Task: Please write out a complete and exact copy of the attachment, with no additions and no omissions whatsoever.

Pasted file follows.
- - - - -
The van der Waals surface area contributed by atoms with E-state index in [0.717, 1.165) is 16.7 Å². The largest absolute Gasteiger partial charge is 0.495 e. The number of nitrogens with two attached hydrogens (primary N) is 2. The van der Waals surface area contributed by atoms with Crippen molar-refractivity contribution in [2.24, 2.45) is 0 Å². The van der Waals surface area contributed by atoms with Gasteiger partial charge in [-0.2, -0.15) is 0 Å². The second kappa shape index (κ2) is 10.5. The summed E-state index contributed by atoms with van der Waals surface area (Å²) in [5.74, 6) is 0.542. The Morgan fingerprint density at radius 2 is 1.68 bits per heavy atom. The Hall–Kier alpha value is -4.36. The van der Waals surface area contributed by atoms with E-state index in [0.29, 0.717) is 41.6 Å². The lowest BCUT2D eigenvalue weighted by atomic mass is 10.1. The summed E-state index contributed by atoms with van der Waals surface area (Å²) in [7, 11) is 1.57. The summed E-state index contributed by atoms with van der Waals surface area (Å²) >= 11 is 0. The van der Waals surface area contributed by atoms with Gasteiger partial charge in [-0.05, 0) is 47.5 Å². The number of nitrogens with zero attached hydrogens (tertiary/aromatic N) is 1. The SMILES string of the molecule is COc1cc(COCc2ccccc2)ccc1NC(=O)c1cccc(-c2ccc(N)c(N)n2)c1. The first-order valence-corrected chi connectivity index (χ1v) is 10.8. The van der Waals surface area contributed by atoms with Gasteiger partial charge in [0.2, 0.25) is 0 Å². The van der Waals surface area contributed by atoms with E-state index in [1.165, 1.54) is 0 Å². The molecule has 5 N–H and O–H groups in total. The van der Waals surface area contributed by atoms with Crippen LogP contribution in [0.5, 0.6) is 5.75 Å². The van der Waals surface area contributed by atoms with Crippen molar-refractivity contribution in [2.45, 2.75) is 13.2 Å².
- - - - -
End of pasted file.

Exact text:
The van der Waals surface area contributed by atoms with E-state index in [0.717, 1.165) is 16.7 Å². The largest absolute Gasteiger partial charge is 0.495 e. The number of nitrogens with two attached hydrogens (primary N) is 2. The van der Waals surface area contributed by atoms with Crippen molar-refractivity contribution in [2.24, 2.45) is 0 Å². The van der Waals surface area contributed by atoms with Gasteiger partial charge in [-0.2, -0.15) is 0 Å². The second kappa shape index (κ2) is 10.5. The summed E-state index contributed by atoms with van der Waals surface area (Å²) in [5.74, 6) is 0.542. The Morgan fingerprint density at radius 2 is 1.68 bits per heavy atom. The Hall–Kier alpha value is -4.36. The van der Waals surface area contributed by atoms with E-state index in [0.29, 0.717) is 41.6 Å². The lowest BCUT2D eigenvalue weighted by atomic mass is 10.1. The summed E-state index contributed by atoms with van der Waals surface area (Å²) in [7, 11) is 1.57. The summed E-state index contributed by atoms with van der Waals surface area (Å²) >= 11 is 0. The van der Waals surface area contributed by atoms with Gasteiger partial charge in [-0.05, 0) is 47.5 Å². The number of nitrogens with zero attached hydrogens (tertiary/aromatic N) is 1. The SMILES string of the molecule is COc1cc(COCc2ccccc2)ccc1NC(=O)c1cccc(-c2ccc(N)c(N)n2)c1. The first-order valence-corrected chi connectivity index (χ1v) is 10.8. The van der Waals surface area contributed by atoms with Gasteiger partial charge in [0.2, 0.25) is 0 Å². The van der Waals surface area contributed by atoms with E-state index in [1.165, 1.54) is 0 Å². The molecule has 5 N–H and O–H groups in total. The van der Waals surface area contributed by atoms with Crippen LogP contribution in [0.5, 0.6) is 5.75 Å². The van der Waals surface area contributed by atoms with Crippen molar-refractivity contribution in [2.45, 2.75) is 13.2 Å².